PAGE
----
Emdogain: a game changer
Jennifer Hirsch Doobrow, DMD, demonstrates a successful technique used for regeneration of lost periodontal hard and soft tissue. Multiple variables may affect surgical outcomes, but patient selection and ideal procedural execution are the keys to success.
By Jennifer Hirsch Doobrow, DMD
Just like the first time I stepped onto the University of Georgia football field to lead 86,000 fans in a cheer, the first time I placed Emdogain into a periodontal defect was a nervous but exhilarating experience. When my first patient came back for his two-week postoperative appointment and reported no pain or swelling, my excitement grew exponentially. The addition of Emdogain to my practice has not only been a practice builder, but it truly has been a game changer. Its addition to my practice has helped me achieve outstanding results in otherwise extremely challenging situations.
Emdogain, enamel matrix derivative, has been scientifically proven to promote the predictable regeneration of lost periodontal hard and soft tissue. Regeneration has been described in the AAP Glossary of Terms (2001) as “the reproduction or reconstitution of a lost or injured part.” Periodontal regeneration has been defined as restoration of lost periodontium, the formation of new bone, new cementum, and a functionally oriented periodontal ligament. The only means of determining true periodontal regeneration is through the histological evaluation of sections obtained after treatment. Consistent histological findings have demonstrated that Emdogain has the ability to promote true periodontal regeneration.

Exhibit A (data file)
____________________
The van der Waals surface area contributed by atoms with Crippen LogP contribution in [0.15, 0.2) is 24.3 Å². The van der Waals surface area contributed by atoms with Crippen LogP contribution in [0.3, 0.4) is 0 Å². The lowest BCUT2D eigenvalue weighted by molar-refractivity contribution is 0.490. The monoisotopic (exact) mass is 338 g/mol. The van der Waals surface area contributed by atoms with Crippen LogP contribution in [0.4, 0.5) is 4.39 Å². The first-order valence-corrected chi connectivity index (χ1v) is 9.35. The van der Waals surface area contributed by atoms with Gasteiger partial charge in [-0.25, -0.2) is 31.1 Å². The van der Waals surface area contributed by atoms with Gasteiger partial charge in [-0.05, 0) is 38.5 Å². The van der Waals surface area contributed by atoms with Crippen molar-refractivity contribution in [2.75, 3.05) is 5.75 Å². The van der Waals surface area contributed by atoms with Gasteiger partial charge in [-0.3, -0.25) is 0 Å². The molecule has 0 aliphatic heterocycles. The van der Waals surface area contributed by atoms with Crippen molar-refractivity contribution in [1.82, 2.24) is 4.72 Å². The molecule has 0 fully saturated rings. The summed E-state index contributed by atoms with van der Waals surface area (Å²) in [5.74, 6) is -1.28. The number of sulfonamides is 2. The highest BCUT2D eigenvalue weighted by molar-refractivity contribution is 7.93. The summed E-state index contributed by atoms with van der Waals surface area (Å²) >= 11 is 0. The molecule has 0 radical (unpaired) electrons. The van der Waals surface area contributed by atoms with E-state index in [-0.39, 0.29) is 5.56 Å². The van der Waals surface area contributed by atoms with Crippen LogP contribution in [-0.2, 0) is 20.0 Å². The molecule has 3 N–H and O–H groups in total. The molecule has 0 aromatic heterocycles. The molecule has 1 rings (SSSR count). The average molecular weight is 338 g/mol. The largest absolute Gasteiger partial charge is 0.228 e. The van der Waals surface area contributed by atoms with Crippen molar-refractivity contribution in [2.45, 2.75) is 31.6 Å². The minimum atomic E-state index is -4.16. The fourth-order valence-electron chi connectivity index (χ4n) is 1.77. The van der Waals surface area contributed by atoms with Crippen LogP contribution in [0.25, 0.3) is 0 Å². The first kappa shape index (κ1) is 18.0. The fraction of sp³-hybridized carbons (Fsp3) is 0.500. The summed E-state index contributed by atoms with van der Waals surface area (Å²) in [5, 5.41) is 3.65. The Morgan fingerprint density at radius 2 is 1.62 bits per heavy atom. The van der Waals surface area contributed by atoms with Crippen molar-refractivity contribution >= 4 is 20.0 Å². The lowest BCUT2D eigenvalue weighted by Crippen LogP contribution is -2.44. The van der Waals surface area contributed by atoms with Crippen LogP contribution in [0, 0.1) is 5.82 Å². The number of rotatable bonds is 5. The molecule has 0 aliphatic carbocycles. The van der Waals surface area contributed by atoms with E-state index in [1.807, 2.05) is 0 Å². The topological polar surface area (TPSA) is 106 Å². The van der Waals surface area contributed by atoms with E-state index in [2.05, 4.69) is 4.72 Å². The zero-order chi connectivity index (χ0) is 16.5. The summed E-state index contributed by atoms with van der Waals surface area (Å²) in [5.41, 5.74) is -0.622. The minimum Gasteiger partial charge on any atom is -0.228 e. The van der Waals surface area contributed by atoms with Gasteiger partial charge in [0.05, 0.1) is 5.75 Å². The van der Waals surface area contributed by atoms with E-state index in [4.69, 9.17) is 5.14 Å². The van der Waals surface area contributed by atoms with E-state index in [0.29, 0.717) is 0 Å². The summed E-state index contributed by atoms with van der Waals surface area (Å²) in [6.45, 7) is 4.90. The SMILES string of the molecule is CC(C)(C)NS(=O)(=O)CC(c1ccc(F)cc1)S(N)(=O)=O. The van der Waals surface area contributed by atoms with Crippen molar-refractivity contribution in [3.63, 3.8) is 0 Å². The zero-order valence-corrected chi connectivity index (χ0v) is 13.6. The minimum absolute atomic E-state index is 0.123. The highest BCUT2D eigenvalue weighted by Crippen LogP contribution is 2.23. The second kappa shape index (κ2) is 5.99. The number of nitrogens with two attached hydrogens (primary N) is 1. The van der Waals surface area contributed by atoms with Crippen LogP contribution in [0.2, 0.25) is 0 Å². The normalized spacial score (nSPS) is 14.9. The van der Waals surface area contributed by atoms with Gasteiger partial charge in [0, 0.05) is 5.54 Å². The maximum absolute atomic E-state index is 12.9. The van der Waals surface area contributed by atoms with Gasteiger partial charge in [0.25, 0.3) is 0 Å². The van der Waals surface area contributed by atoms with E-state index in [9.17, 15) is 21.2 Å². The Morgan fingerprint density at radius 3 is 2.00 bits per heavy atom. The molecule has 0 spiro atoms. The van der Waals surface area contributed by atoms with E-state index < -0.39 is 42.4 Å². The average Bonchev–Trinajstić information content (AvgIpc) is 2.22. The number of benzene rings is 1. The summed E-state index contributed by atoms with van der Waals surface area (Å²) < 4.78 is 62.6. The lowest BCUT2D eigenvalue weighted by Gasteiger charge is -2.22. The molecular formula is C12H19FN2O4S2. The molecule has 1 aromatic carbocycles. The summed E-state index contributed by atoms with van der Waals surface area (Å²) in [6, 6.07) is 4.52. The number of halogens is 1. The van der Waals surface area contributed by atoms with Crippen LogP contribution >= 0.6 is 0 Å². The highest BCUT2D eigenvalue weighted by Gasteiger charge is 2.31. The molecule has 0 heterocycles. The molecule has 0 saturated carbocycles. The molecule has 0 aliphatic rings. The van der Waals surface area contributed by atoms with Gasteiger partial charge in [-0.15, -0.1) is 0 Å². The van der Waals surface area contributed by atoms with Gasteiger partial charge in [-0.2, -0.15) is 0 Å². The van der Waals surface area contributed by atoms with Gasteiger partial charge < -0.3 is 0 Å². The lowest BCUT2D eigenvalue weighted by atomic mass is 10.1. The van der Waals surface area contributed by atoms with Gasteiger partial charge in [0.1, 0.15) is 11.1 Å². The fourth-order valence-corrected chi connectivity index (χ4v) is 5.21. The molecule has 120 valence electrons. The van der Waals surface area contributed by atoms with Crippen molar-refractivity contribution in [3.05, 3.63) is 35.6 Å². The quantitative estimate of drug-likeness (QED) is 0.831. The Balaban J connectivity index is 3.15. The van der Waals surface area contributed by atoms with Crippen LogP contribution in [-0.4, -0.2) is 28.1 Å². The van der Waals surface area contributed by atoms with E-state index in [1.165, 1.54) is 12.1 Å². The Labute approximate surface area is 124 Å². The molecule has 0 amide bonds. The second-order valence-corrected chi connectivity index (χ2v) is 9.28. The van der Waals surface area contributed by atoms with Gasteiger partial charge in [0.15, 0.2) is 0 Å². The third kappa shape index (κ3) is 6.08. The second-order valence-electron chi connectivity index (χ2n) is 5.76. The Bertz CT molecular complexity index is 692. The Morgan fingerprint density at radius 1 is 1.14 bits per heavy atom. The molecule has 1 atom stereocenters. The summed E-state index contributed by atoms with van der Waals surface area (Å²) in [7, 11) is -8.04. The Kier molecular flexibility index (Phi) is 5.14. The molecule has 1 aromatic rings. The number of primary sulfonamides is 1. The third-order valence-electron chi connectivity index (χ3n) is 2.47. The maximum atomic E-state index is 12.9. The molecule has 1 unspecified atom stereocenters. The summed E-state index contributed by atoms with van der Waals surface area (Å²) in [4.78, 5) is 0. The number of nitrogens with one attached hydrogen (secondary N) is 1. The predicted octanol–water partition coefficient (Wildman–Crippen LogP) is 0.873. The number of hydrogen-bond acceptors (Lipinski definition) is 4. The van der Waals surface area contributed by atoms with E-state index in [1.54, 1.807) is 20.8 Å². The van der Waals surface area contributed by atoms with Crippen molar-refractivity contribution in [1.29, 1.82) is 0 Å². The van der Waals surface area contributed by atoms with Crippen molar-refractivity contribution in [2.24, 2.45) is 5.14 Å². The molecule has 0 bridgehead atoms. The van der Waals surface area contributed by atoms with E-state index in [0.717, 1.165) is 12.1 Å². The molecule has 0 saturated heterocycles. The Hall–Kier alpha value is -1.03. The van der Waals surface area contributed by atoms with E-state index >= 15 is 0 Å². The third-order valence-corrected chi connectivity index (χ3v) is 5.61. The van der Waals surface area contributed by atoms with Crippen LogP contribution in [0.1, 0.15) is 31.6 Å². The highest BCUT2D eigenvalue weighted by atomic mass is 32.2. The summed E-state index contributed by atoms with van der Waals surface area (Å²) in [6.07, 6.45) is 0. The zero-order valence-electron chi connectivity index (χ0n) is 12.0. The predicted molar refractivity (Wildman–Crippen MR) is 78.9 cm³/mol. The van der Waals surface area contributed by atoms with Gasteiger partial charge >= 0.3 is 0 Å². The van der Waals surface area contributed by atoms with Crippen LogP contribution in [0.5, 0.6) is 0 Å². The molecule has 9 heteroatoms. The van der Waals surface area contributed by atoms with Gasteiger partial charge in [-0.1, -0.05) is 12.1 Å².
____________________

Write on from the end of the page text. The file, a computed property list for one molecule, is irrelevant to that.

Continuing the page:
Emdogain fools the body into forming new bone, cementum, and attachment fibers, hence promoting periodontal regeneration. It consists of a mixture of enamel matrix proteins and their derivatives1,2, and propylene-glycolic-alginate (PGA) as a carrier. Enamel matrix proteins (amelogenins) are taken from developing porcine tooth buds. By reintroducing EMP, you are signaling a biologic response from the body to do what it did naturally during creation. Enamel matrix proteins are only in the body at this time of creation. In tooth development, the secretion of these proteins onto the developing root surface precedes the formation of tooth attachment. A similar action occurs when the proteins are placed on a root surface that has lost bone and attachment from disease. When applied to the root surface during surgery, these proteins assemble into an insoluble matrix layer that promotes the attachment of mesenchymal cells. These cells produce new matrix components and growth factors that participate in the regain of tooth attachment. Emodogain also has the ability to inhibit epithelial cell growth that could interfere with proper tissue and bone reformation.